A couple of weeks ago, my team and I left the office and met at the TA Petro travel center off Interstate 40 in North Little Rock. The station had set up tents in the parking lot, and volunteers were setting up tables and assembling lunches from the grill. A stage had been constructed from a trailer for country musician Lindsay Lawler to perform her trucking tribute “Highway Angel.”
We do this every year. We celebrate National Truck Driver Appreciation Week. We find a way to say “thank you” to the 3.4 million professional truck drivers who spend their lives on the roads, so we can have food in our fridge, clothes in the closet and toys strewn about the house. From essentials like toilet paper to the luxury of the million inches of plasma screen, no home goes untouched by the miles of a professional driver. In Arkansas, 87 percent of communities depend exclusively on trucks to move goods.
Even though our truck driver appreciation event takes a lot of volunteers and donations and months of planning, the gesture is a small one. After all, how do you really thank the people who have delivered everything other than our children?
Pride in the Drive
Applications for the Arkansas Road Team were submitted this fall, and interviews were conducted. I met so many truck drivers who don’t just do their jobs well, but who are so proud of the profession and what truck driving provides for their families and their communities, and let’s just be honest, the whole American way of life. These drivers have a lot to be proud of.
The job isn’t easy. It takes many men and women away from their own bed too many nights a week. It requires constant focus while the wheels are rolling and constant control of machines that grow more and more technical every year and with each new regulation. A driver’s office is the asphalt and yellow lines he or she shares with the driving public. Yet so many feel free to criticize their work without ever climbing up into the cab where one can see that blind spots exist, braking distances are much longer and the task is so much more complicated that shifting the gears and steering the wheel.
The shelves still get restocked when there is rain, sleet, snow, tornados or hurricanes. When American Red Cross and relief organizations come to town, truck drivers aren’t far behind with the supplies necessary to survive and rebuild after the worst disasters.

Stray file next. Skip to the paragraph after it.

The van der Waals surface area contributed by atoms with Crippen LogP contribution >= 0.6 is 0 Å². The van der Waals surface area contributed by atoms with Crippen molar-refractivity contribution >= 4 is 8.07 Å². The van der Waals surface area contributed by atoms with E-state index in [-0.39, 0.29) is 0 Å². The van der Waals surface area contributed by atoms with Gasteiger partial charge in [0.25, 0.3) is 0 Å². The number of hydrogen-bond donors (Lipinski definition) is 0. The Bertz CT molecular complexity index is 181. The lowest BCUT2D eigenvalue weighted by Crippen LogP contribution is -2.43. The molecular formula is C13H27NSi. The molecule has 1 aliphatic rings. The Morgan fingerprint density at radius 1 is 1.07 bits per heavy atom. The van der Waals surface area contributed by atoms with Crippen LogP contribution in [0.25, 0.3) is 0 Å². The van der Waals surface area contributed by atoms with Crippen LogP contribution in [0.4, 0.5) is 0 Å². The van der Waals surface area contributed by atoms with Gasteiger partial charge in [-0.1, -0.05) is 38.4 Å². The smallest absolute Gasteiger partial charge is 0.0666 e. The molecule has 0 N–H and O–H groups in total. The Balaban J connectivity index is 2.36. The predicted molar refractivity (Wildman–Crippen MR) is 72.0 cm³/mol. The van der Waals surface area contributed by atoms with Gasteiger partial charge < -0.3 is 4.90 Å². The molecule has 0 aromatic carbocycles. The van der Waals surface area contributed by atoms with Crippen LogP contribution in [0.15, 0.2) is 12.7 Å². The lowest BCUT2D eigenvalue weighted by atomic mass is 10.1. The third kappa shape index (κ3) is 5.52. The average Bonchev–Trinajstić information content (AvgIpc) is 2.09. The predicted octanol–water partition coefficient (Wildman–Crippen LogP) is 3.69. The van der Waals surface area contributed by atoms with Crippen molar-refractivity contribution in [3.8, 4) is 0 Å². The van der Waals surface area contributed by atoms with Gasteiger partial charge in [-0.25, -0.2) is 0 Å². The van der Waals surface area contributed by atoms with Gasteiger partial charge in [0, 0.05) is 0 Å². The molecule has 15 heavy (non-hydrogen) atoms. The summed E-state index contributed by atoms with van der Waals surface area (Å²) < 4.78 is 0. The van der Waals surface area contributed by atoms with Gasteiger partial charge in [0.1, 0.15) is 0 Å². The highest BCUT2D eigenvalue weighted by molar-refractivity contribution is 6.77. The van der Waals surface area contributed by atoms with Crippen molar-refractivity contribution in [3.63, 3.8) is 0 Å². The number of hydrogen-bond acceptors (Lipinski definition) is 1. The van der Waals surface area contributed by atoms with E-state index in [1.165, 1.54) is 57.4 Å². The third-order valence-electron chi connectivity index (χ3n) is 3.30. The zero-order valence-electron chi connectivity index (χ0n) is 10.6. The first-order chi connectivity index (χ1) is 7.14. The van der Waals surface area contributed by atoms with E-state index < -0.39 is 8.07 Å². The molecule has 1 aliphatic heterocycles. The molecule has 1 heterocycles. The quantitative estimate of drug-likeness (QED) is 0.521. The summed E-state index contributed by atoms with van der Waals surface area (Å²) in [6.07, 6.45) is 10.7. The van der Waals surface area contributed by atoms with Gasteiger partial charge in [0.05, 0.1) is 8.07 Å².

Their jobs are risky because 10 tons of freight gliding down the pavement at 65 miles an hour is a reality. The truck drivers I know aren’t taking that risk lightly. They are happy to do it. Many are missing kids’ baseball games and piano recitals to earn a living for their families. They are waiting an hour for the freight to be loaded and another hour on congested roads because this is a job worth doing — a job we should all be thankful for.
Pride in the Drivers
If the community needs lumber to build schools, medicine to heal the sick and seeds to grow crops, the community needs someone to deliver it.
I hate to wax on about not knowing what you have until it’s gone, but the reality is that the people who drive the trucks are not expendable. There are not an endless supply of skilled, professional men and women to deliver everything we need.
The industry is short 35,000 to 40,000 drivers just this year, and the American Trucking Associations predict the shortage will grow to 240,000 before 2020.
Gratitude is about more than showing the love for a moment in time. It should be as evident as the pumpkin spice in our lattes that truck drivers — the men and women who literally drive our country and economy forward — should feel the love of a grateful nation 365 days a year.